With a shudder like a great animal, the engines on the smaller landing craft ignited. This time the takeoff was much less smooth, as the pilots were servitors, designed specifically for this task. The lander pulled away from the larger craft and fell toward the planet, engines igniting to correct minor errors in its course. The stars spun dizzily away as they cruised in toward the barren surface of the planet. The ride ceased to shudder. Their descent was now almost peaceful.
    With a great crash, something hit the ship. From stem to stern it vibrated, and the great engines whined in protest. Another impact, and Ergonau detected a hint of a higher-pitched sound in the background. The men were unsure of what was going on, and panic was leaking in. Metal shrieked, and the ship pitched again. Their descent sped up and the lander angled toward toward the ground more steeply. Ergonau wrestled with his restraints in a blind panic, before realizing what he was doing and forcing himself to calm down. He reached out with his mind and drew a blanket over the emotions of his men, soothing them. No new impacts jarred their vessel, though the angle of their dive continued to worsen. Ergonau looked around, desperate for a view of what was happening. The windowless room was as unchanged as if they were still on the ship. The Inquisitor had time to register a keening whistle before they hit the ground.
    The craft plowed into the earth with the fury of a banshee, scattering dry dust and larger rocks. Metal tore and splintered, cascading off the ship as finer parts melted with the intense heat. A furrow as long as a road and several meters deep was carved into the terrain by the plummeting behemoth. The ship came to a sudden, bone-jarring halt and tipped sickeningly forward. It hung in the air for a brief but horrible second before falling to earth with a resounding crash. The noise faded from the barren landscape, and all was silent.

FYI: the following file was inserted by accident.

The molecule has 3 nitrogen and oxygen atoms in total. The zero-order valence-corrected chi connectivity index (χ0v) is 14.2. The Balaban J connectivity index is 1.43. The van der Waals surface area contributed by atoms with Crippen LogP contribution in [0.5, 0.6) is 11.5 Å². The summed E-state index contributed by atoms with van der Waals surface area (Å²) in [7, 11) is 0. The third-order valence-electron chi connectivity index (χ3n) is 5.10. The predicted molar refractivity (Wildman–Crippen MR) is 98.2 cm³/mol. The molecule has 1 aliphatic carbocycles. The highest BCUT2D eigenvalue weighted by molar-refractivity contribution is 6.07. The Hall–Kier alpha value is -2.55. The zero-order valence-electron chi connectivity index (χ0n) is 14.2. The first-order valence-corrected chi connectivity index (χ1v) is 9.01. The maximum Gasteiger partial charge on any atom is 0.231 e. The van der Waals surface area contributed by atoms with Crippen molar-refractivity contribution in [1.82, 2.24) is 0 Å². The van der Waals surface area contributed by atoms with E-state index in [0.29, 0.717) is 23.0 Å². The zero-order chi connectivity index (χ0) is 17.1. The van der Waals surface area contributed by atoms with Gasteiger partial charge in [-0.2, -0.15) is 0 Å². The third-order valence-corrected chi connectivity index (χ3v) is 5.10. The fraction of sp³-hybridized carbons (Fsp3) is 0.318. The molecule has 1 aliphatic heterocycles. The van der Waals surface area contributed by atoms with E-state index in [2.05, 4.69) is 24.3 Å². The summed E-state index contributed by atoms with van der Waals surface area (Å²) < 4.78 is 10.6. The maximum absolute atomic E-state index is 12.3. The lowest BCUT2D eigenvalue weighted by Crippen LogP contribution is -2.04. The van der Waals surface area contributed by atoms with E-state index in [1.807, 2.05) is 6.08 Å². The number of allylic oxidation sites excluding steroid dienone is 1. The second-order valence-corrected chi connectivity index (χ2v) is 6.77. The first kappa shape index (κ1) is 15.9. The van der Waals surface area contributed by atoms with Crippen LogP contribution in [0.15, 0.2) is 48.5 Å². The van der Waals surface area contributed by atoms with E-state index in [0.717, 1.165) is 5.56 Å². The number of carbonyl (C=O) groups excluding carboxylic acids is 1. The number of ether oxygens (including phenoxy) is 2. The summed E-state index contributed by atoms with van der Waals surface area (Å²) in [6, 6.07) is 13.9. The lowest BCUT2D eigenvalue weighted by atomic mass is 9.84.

Ergonau dared to breathe again after a tense moment. He looked around. Most of the men were alright, picking themselves up and groaning. Several lay scattered across the seats, necks or backs clearly broken. The servitors remained impassive, of course, though Ergonau wasn’t sure whether they were dead or had merely deactivated themselves temporarily. He unbuckled himself and brushed the dirt off his robe. His ceramite armor had spared him the worst of the crash, but he was still bruised all over.

    Si em, tow en can de lach.
    Tak! Tak! Tak ah wan, Tak a lah!
    Mi tow, can de lach.
    Mi him, en tow.

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  3. #2
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    You kinda gave the whole story away at the start there! Wdit that out so no one else knows! Nice story though.

  4. #3
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    Good beggining. I think in the middle you should definitly have some killing. Get into to some CC and fire fights. The battles are in my opinion make the books awsome. But the beggining is good